Gun violence in the United States is an incredible matter of statistics. The United States has more mass shootings than anywhere else in the world; it has more school shootings than most other nations, although school shootings tend to have vastly-higher death tolls in Russia; and a much higher firearms death rate than any other developed nation. The United States also has one of the highest suicide rates in the developed world.
Clearly, the United States must catch up to the rest of the world, and must take steps to lead the world in reduced suicide rate. This requires a lot more than new regulatory legislation: it requires accountability where there is an extreme lack thereof, as well as a strong focus on criminal justice reform to reduce the general rate of violent crime and suicide.
Administrative Problems in Background Checks
Devin Kelley, the Texas Church Shooter, legally-acquired his firearms despite a military court-martial conviction for domestic violence. Somewhere in the process, the Air Force failed to report the conviction to Federal agencies for inclusion in background checks, allowing Kelley to come up clean on his firearms applications.
We should have no barrier to a bipartisan effort to improve our background checks. By some measures, at least 25% of Felony convictions aren't available in the FBI's database, due to various State and Local agencies failing to properly forward information. Even the NRA and Attorney General Jeff Sessions have complained and filed inquiries about the inadequacies in the FBI's background check database.
New firearms legislation will still draw from the same faulty data. There may be some minor and significant adjustments necessary—such as for background checks between unlicensed sellers—and these, too, will require an accurate source of information.
Bullets, Magazines, and Rate of Fire
The size, shape, and powder load of cartridges affects their damage at various ranges. The AR-15, for example, is manufactured in .223 and 5.57mm chambering, with the 5.57mm carrying a significantly-higher powder load. Many .223 rounds can reliably kill a deer within 150 yards; others can't. The shape of the bullet determines if it penetrates and continues on to hit another person in a crowd, or if it fragments and causes lethal damage on any impact. The bullet doesn't make the weapon, but it significantly influences the damage done in a single or mass shooting.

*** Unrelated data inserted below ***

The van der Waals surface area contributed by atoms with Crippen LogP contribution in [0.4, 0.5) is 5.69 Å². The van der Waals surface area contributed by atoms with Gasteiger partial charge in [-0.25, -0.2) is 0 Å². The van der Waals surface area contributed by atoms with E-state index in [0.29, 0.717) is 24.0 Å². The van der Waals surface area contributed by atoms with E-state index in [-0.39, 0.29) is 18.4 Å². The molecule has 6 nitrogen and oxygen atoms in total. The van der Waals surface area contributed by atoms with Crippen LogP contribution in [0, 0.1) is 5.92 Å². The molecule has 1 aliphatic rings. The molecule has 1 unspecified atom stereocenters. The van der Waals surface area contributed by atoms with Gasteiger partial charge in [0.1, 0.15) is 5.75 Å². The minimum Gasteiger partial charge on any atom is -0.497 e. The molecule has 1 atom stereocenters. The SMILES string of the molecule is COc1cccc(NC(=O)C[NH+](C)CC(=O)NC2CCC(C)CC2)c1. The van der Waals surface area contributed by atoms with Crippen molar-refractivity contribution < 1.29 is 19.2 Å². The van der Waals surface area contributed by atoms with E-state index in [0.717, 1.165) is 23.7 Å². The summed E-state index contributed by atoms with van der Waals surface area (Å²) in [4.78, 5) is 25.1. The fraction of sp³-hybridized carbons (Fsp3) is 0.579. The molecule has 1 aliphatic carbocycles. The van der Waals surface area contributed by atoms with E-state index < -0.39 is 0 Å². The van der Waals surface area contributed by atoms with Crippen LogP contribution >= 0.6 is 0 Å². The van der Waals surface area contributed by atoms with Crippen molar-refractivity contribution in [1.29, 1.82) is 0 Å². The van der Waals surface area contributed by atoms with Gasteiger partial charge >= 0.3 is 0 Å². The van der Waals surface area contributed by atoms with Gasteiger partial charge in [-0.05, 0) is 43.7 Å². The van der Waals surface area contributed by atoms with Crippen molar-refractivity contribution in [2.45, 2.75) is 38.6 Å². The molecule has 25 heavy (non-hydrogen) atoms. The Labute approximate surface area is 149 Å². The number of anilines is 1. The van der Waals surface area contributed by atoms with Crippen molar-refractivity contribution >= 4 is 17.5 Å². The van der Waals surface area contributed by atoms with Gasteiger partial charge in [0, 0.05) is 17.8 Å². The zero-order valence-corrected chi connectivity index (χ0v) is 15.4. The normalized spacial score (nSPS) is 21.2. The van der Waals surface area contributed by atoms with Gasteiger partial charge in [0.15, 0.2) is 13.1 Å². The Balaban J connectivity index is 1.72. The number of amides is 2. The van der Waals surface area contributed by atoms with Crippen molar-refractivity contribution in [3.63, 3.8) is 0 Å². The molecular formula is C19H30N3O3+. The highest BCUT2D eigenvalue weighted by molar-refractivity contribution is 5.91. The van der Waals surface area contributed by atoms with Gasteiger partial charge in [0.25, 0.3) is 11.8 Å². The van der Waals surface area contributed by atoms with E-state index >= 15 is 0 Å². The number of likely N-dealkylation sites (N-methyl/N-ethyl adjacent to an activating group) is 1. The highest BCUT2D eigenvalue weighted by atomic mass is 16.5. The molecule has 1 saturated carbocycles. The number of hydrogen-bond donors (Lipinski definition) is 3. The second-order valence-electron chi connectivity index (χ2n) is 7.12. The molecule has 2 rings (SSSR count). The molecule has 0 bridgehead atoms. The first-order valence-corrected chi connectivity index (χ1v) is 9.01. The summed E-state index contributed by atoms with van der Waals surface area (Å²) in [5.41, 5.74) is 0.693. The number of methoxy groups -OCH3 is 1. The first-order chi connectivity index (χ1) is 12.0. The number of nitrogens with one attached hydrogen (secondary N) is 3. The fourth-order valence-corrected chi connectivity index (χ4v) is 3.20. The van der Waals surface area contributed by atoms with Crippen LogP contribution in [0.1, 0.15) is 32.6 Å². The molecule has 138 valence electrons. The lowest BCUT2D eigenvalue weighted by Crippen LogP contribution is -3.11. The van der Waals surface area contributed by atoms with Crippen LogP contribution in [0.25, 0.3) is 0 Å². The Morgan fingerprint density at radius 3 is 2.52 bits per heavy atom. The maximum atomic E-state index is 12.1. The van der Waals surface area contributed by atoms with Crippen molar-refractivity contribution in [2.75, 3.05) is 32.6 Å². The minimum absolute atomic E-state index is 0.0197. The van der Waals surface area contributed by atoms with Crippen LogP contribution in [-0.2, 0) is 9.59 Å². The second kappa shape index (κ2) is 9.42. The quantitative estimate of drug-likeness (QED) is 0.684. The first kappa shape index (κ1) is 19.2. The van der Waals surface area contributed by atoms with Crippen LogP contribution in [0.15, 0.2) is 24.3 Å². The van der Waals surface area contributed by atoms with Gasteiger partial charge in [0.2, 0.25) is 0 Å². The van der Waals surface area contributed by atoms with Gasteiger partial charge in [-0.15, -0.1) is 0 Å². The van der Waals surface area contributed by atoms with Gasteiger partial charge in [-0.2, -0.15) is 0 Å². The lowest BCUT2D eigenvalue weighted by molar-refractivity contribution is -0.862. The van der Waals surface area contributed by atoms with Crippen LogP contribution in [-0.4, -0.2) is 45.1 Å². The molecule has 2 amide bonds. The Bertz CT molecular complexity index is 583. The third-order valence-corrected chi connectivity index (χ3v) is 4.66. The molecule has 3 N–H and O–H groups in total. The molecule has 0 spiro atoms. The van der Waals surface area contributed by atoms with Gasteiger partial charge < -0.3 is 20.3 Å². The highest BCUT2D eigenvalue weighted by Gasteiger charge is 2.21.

Likewise, The AR-15 comes with 20- and 30-round magazines, whereas a revolver or a shotgun may carry six shots between reloads. High-capacity magazines—especially in combination with anti-personnel bullets—change the nature of a firearm by allowing a shooter to fire again and again for long spans and carry fewer bulky magazines.
Finally, the rate of fire of rifles presents an enormous problem. The AR-15 has a published firing rate of 45 rounds per minute, or one shot every one and one third seconds. With a small piece of metal over the trigger, an untrained operator can make an AR-15 fire over 850 rounds per minute—nearly twenty times the published rate! Standard hunting rifles without pistol grips have been known to fire at rates approaching 600 rounds per minute.
We must regulate cartridge ballistics, magazine capacity, and the physical limits on rate-of-fire for firearms purchased for private use. Crucially, we need to not only regulate accessories which simulate automatic weapons, but also explore physical limits in the design of semi-automatic firearms so that achieving high rates of fire will require major modification of essential parts.
Criminal Justice Reform
Corrections goes far beyond prisons. Modern corrections systems heavily-integrate behavioral health services (BHS) and divert problematic individuals from prisons to BHS programs. Criminal justice reform starts with programs in prisons, and goes backwards into discretionary parole, juvenile justice, and pre- and post-incarceration corrections functions. The lessons learned when developing our corrections system also fold back into schools, allowing us to identify and remediate behavioral problems more-effectively while also highlighting needs for which we fail to provide support.
Many cite mental health as a contributing factor to mass shootings, and the GOP leans heavily on mental illness in particular to avoid a discussion about gun regulation. Behavioral health goes further than that: not all behavioral problems stem from clinical illness. Behavioral health services not only prevent violent crime, but also provide important and meaningful data to enhance background checks. Those in need of behavioral health services may show wholly-temporary issues, or they may demonstrate a chronic mental health problem which increases the risk of suicide and thus impacts their legal ability to purchase a firearm.